12:30 p.m.: When you’re finished with lunch, Wat Pho and the largest collection of Buddha statues in Thailand are literally behind you. You can spend the next couple of hours exploring Bangkok’s most popular temple outside of the Grand Palace. The 150-foot-long reclining Buddha statue inside is spectacular. If Wat Pho is already inundated with tourists as it often is, you could walk 10 minutes north to Wat Mahahat instead. Amulets said to possess protection powers are sold and traded there; it’s a real scene on Sundays. Wat Arun, located on the opposite bank of the Chao Phraya River, is another ancient temple easily accessible by boat. Both are fascinating and attract fewer tourists than Wat Pho.

If visiting during high season and you don’t feel like pushing through the throngs at Wat Pho and Wat Phra Khaew, there are plenty of other beautiful temples to visit in Bangkok.

3:30 p.m.: You have the option on the way out of Wat Pho to walk through Tha Thien Market before taking the boat. Grab a sweet snack there, but give it a miss if you have trouble with fishy sights and smells—there are many inside.

4 p.m.: After a busy day of sightseeing, you now have two options for escaping the afternoon heat: Go just downriver to see IconSIAM (Bangkok’s newest megamall) or head back for a break at the hotel. Regardless of which you choose, you should grab an inexpensive Thai massage as your reward for navigating the busiest scene in Bangkok.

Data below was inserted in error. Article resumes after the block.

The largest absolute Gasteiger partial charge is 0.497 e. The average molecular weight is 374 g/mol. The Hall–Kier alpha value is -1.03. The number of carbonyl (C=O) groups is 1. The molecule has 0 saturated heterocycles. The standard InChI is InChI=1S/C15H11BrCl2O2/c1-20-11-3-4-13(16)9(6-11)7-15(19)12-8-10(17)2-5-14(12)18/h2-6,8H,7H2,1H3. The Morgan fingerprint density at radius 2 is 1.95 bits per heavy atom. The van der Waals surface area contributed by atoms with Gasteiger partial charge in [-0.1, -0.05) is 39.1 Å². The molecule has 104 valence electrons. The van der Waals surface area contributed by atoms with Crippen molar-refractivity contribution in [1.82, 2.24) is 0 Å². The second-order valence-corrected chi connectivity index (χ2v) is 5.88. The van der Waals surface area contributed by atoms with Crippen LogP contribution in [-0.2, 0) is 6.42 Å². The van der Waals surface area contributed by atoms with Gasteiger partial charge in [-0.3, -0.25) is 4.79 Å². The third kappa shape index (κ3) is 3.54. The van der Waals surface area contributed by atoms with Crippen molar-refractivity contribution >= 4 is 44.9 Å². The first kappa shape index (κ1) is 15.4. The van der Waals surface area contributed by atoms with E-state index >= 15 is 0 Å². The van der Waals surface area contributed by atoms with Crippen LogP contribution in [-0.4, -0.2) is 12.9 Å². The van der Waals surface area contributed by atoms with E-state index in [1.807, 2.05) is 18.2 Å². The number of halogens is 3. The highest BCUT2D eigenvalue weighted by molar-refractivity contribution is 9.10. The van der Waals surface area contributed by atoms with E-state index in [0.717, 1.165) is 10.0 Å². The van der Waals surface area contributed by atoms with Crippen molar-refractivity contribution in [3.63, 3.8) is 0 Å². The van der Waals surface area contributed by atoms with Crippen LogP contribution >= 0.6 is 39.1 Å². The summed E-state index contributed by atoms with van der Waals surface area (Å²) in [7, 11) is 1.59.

IconSIAM is the newest luxury development on the river. It’s home to two malls, Bangkok’s tallest building, and an indoor floating market with cultural demonstrations. But most importantly, the air conditioning is super powered!

Day One: Evening

IconSIAM in Bangkok at sunset

7 p.m.: If you opt to stroll IconSIAM until dinner, you can try the satellite location of Thipsamai, the first restaurant to receive a Michelin Star for pad thai. Don’t let Thipsamai’s entry into the acclaimed “red book” frighten you—it’s casual, and prices are inexpensive. If malls aren’t your thing, you can clean up and wait to get in at the original Thipsamai location on Maha Chai Road. It opens to an eager crowd at 5 p.m.

8:30 p.m.: With no early wake-up tomorrow, celebrate a successful day by sampling some of Bangkok’s abundant nightlife. From strolling and gawking through red-light districts to dancing and live music—the City of Angels takes hedonism quite seriously.